LANSING, Mich. — The Senate Health Policy Committee on Tuesday approved Sen. Dale Zorn’s legislation to help combat the growing opioid addiction epidemic in the state.
“Monroe County has been one of the communities hardest hit by a drug abuse problem that killed nearly 2,000 Michigan residents in 2015 in Michigan,” said Zorn, R-Ida. “It is critical that we continue to fight to end the opioid addiction epidemic plaguing our region, state and country.”
Senate Bill 47 would remove existing reporting exemptions and require more reporting of controlled substances to the Michigan Automated Prescription System (MAPS), which is the prescription monitoring program for the state and tracks patients and prescribers for over-supply of Schedule 2 through Schedule 5 controlled substances. Two drugs that would be reported under the bill are methadone and buprenorphine.
“This measure will ensure that doctors have a quick and accurate prescription database that they can use to check a patient’s history and stop the practice of doctor shopping to get multiple prescriptions,” Zorn said. “Abusers are taking advantage of the system to get excessive amounts of dangerously addictive drugs. This legislation would help protect our communities from opioid abuse, save lives and maintain access to pain medications for patients who truly need them.”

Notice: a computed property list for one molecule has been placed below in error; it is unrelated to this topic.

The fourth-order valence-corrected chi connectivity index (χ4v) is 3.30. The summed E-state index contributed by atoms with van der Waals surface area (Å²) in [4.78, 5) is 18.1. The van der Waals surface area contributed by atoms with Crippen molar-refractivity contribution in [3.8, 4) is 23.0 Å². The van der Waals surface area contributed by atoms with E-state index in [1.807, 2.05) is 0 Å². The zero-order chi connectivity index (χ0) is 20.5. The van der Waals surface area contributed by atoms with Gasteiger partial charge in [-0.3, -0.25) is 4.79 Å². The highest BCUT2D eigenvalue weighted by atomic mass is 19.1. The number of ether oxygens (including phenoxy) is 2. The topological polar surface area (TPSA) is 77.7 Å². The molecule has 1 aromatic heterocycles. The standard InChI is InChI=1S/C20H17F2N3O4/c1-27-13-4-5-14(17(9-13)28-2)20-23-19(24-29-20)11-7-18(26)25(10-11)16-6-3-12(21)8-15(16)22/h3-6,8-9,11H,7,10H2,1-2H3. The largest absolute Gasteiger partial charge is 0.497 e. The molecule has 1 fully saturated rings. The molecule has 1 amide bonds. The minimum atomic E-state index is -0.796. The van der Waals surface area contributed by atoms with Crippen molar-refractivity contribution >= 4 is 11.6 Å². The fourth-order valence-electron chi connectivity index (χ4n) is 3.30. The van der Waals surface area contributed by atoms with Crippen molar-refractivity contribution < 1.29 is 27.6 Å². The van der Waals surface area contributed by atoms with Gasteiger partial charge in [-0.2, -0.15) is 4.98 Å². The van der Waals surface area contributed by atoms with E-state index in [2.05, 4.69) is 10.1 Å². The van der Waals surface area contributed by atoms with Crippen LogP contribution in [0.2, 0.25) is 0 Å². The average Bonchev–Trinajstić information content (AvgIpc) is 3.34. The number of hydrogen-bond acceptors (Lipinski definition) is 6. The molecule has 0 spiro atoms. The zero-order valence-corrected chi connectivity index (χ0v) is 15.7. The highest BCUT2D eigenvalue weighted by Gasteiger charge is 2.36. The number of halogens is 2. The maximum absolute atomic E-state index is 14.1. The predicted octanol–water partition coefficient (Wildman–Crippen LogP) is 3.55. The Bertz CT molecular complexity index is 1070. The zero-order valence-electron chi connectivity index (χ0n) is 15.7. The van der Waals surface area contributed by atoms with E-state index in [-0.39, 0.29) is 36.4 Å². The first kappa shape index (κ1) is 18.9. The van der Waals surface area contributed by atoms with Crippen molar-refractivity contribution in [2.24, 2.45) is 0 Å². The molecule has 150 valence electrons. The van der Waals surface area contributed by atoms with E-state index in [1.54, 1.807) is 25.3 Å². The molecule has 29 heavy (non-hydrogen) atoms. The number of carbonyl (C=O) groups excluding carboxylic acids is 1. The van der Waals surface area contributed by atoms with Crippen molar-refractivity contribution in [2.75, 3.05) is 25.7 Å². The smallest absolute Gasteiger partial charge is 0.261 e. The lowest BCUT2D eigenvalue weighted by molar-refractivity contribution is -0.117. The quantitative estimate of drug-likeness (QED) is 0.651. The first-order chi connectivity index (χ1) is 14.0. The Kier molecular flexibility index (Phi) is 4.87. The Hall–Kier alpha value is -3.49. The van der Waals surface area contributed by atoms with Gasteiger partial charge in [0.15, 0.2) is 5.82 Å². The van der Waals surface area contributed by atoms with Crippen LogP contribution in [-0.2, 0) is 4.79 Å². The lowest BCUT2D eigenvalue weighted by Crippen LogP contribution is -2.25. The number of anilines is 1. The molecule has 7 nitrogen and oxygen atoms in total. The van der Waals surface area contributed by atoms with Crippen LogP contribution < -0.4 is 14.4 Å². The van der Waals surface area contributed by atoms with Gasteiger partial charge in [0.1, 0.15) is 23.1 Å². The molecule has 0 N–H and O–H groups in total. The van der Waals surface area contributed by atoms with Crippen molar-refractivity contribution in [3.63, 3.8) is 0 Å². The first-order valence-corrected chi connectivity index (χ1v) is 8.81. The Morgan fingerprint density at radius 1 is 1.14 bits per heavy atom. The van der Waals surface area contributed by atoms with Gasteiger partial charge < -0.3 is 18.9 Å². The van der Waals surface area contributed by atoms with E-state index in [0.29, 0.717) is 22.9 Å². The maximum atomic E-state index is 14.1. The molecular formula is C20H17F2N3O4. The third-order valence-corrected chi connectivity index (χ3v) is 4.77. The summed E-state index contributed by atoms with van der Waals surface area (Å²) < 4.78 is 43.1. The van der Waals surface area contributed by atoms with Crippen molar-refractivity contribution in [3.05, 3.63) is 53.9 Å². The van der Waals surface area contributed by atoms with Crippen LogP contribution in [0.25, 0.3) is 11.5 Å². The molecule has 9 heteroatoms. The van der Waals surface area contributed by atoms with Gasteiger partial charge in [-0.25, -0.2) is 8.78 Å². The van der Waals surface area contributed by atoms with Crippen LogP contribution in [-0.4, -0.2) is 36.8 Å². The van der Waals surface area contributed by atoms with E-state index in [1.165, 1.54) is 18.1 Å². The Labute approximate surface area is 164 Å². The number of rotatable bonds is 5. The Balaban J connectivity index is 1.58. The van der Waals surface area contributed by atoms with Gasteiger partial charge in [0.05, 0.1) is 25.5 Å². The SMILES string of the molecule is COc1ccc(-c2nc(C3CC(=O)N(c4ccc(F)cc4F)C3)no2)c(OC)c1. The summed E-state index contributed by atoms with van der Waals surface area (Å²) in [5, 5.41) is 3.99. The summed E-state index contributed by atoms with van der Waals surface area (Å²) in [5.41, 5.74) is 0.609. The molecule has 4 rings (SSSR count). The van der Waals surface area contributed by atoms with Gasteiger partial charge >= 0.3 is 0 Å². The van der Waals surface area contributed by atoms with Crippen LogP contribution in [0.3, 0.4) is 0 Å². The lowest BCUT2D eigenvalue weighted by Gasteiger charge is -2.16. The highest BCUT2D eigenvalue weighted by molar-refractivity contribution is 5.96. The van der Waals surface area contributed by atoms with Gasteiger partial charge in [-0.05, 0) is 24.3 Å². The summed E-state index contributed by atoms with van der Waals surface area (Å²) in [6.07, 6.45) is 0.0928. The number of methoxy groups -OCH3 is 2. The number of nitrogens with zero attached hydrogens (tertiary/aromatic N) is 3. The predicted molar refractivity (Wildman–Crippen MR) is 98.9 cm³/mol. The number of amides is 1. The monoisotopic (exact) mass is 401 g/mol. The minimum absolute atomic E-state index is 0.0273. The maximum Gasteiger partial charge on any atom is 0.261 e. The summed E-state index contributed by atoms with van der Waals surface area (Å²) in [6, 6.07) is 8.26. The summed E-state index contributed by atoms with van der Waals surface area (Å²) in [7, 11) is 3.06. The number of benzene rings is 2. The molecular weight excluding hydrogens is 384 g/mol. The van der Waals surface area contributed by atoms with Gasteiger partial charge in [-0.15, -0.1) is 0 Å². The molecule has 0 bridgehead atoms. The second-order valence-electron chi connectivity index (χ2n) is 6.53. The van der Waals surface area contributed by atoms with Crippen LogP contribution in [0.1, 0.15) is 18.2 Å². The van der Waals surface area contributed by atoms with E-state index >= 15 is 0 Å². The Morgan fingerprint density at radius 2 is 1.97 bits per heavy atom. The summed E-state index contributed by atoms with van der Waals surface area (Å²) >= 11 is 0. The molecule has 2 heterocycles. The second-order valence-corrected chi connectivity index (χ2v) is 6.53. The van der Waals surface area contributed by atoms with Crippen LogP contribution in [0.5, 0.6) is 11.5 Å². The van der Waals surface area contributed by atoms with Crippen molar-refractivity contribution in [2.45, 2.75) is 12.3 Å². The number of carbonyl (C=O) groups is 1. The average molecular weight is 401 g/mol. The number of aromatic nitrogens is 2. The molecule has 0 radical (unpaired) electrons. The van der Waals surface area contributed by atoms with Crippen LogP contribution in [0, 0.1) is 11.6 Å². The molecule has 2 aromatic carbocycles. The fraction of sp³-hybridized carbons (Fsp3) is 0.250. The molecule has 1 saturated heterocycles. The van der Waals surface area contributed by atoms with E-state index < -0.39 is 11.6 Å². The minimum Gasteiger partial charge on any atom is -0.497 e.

Mark Cochran and Jennifer Sell, who co-chaired the Medical Work Group as part of Monroe County’s Call to Action to Reduce Prescription Drug and Heroin Addiction, supported the bill.
“We have heard time and time again from those in the medical community that MAPS is only an effective tool in preventing diversion if it contains all of the information prescribers need to review a complete history before safely writing a prescription,” Cochran and Sell said. “Removing these exemptions is critical to ensure the system provides a whole picture of a patient’s history. We appreciate Senator Zorn’s diligence and partnership in making sure we have a system that is relevant, modern and complete. We look forward to the full Legislature recognizing the significance of this bill in combatting Michigan’s opioid epidemic.”